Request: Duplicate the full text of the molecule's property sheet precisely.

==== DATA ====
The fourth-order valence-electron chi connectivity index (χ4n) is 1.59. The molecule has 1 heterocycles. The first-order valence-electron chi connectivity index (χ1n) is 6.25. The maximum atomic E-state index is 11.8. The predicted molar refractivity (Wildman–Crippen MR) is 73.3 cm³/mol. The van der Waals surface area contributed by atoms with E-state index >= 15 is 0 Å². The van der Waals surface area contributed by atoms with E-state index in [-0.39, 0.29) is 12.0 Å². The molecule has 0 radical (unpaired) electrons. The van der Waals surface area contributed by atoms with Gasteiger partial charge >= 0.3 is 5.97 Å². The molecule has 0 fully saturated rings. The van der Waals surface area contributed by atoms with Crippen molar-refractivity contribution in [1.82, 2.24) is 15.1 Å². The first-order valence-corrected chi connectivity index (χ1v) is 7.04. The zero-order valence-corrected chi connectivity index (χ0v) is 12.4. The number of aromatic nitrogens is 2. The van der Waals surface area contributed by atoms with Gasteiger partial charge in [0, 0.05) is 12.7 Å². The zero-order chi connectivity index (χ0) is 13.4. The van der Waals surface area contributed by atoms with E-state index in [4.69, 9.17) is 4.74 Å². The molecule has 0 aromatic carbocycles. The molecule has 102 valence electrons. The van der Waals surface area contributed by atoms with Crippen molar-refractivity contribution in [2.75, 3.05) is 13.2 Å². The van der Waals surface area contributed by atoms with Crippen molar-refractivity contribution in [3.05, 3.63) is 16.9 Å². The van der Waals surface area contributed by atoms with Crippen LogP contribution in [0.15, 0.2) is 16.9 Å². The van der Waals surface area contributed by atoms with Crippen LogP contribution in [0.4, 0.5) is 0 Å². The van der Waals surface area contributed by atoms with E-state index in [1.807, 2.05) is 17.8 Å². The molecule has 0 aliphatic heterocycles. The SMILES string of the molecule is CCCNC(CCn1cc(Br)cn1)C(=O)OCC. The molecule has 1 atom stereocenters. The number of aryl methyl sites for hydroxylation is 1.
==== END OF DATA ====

The fourth-order valence-electron chi connectivity index (χ4n) is 1.59. The molecule has 1 heterocycles. The first-order valence-electron chi connectivity index (χ1n) is 6.25. The maximum atomic E-state index is 11.8. The predicted molar refractivity (Wildman–Crippen MR) is 73.3 cm³/mol. The van der Waals surface area contributed by atoms with E-state index >= 15 is 0 Å². The van der Waals surface area contributed by atoms with E-state index in [-0.39, 0.29) is 12.0 Å². The molecule has 0 radical (unpaired) electrons. The van der Waals surface area contributed by atoms with Gasteiger partial charge >= 0.3 is 5.97 Å². The molecule has 0 fully saturated rings. The van der Waals surface area contributed by atoms with Crippen molar-refractivity contribution in [1.82, 2.24) is 15.1 Å². The first-order valence-corrected chi connectivity index (χ1v) is 7.04. The zero-order valence-corrected chi connectivity index (χ0v) is 12.4. The number of aromatic nitrogens is 2. The van der Waals surface area contributed by atoms with Gasteiger partial charge in [0, 0.05) is 12.7 Å². The zero-order chi connectivity index (χ0) is 13.4. The van der Waals surface area contributed by atoms with E-state index in [4.69, 9.17) is 4.74 Å². The molecule has 0 aromatic carbocycles. The molecule has 102 valence electrons. The van der Waals surface area contributed by atoms with Crippen molar-refractivity contribution in [2.75, 3.05) is 13.2 Å². The van der Waals surface area contributed by atoms with Crippen molar-refractivity contribution in [3.05, 3.63) is 16.9 Å². The van der Waals surface area contributed by atoms with Crippen LogP contribution in [0.15, 0.2) is 16.9 Å². The van der Waals surface area contributed by atoms with Crippen LogP contribution in [0.4, 0.5) is 0 Å². The van der Waals surface area contributed by atoms with E-state index in [1.807, 2.05) is 17.8 Å². The molecule has 0 aliphatic heterocycles. The SMILES string of the molecule is CCCNC(CCn1cc(Br)cn1)C(=O)OCC. The molecule has 1 atom stereocenters. The number of aryl methyl sites for hydroxylation is 1.